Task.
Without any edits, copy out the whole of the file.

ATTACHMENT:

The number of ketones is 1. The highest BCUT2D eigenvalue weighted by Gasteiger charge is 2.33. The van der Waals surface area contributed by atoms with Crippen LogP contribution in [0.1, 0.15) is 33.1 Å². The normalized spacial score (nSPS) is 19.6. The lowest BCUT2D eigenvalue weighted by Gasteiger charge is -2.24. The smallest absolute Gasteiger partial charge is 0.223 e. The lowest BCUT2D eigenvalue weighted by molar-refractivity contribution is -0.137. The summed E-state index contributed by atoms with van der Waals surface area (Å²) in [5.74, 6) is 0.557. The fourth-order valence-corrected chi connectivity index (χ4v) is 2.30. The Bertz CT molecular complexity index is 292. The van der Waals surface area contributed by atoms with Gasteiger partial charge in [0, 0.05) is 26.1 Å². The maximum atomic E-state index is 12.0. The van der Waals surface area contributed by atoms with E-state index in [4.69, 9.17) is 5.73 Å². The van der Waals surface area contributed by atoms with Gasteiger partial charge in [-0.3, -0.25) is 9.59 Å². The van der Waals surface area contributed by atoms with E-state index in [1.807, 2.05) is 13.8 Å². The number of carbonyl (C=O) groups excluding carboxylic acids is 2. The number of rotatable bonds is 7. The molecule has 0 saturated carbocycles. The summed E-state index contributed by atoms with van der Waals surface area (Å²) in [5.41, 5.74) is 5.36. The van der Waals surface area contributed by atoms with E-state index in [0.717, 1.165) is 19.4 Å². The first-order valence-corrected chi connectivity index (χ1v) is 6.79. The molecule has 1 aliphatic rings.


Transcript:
The number of ketones is 1. The highest BCUT2D eigenvalue weighted by Gasteiger charge is 2.33. The van der Waals surface area contributed by atoms with Crippen LogP contribution in [0.1, 0.15) is 33.1 Å². The normalized spacial score (nSPS) is 19.6. The lowest BCUT2D eigenvalue weighted by Gasteiger charge is -2.24. The smallest absolute Gasteiger partial charge is 0.223 e. The lowest BCUT2D eigenvalue weighted by molar-refractivity contribution is -0.137. The summed E-state index contributed by atoms with van der Waals surface area (Å²) in [5.74, 6) is 0.557. The fourth-order valence-corrected chi connectivity index (χ4v) is 2.30. The Bertz CT molecular complexity index is 292. The van der Waals surface area contributed by atoms with Gasteiger partial charge in [0, 0.05) is 26.1 Å². The maximum atomic E-state index is 12.0. The van der Waals surface area contributed by atoms with E-state index in [4.69, 9.17) is 5.73 Å². The van der Waals surface area contributed by atoms with Gasteiger partial charge in [-0.3, -0.25) is 9.59 Å². The van der Waals surface area contributed by atoms with E-state index in [1.807, 2.05) is 13.8 Å². The number of carbonyl (C=O) groups excluding carboxylic acids is 2. The number of rotatable bonds is 7. The molecule has 0 saturated carbocycles. The summed E-state index contributed by atoms with van der Waals surface area (Å²) in [5.41, 5.74) is 5.36. The van der Waals surface area contributed by atoms with E-state index in [0.717, 1.165) is 19.4 Å². The first-order valence-corrected chi connectivity index (χ1v) is 6.79. The molecule has 1 aliphatic rings.